Boston Viridis or HP Moonshot? Let AnandTech help you decide...

Posted on 12 April, 2013

Following their recent review of the Boston Viridis, Anandtech have had their hands on HP’s new Moonshot ‘Microserver’ system based on Intel’s Centerton Atom CPUs and have drawn some interesting comparisons against the Calxeda architecture used in Viridis:

It is simple: even at 2 GHz, the Atom S1260 is no match for Calxeda’s EnergyCore at 1.4 GHz. The EnergyCore is the better server chip thanks to out of order execution, a 4 times larger L2-cache (4 MB) and the fact that it can offer 4 real cores. Even if we assume that the 2 GHz Atom S1260 performs 8% better thanks to its higher clockspeed, it is no match for Calxeda’s EnergyCore.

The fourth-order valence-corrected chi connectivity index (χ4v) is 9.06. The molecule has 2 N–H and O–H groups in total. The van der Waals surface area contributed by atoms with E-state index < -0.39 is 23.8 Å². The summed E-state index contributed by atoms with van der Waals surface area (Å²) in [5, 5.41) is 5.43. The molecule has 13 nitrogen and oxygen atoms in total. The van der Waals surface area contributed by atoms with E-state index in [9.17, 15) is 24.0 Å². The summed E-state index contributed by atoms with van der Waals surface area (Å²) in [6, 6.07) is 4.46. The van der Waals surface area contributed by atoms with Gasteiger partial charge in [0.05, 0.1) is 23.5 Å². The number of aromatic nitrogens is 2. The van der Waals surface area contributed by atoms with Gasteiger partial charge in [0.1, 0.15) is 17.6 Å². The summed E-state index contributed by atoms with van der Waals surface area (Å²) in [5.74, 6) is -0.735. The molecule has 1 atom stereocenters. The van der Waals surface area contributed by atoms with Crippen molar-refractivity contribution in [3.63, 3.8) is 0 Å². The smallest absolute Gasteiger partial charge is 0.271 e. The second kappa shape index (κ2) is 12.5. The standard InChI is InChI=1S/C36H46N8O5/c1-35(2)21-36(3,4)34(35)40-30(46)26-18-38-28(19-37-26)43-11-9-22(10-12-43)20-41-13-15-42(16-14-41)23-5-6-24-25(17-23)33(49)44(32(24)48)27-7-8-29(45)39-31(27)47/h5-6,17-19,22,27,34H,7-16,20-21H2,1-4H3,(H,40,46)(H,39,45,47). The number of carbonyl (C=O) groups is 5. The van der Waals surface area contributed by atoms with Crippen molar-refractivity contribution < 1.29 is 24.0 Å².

So let us summarize. The current A9 based Calxeda EC 1.4 GHz is about 40% faster and consumes half the power of the Atom S1260. Therefore it is not unreasonable to assume that the performance per Watt ratio of the Calxeda SoC will be up to 3 times better.

That, coupled with the form factor and “cartridge” design implemented by HP, did little to impress:

Let us cut to the chase: the current Atom has pretty bad performance/watt ratio. And the way the HP server cartridges are built today does not make it better. Compare the mini-blade approach with the EnergyCard approach of Calxeda or the “credit card servers” of SeaMicro and you’ll understand that there are better and more innovative ways to design micro servers.

To find out more, head on over to AnandTech and read the full review.


Tags: Reviews, Viridis

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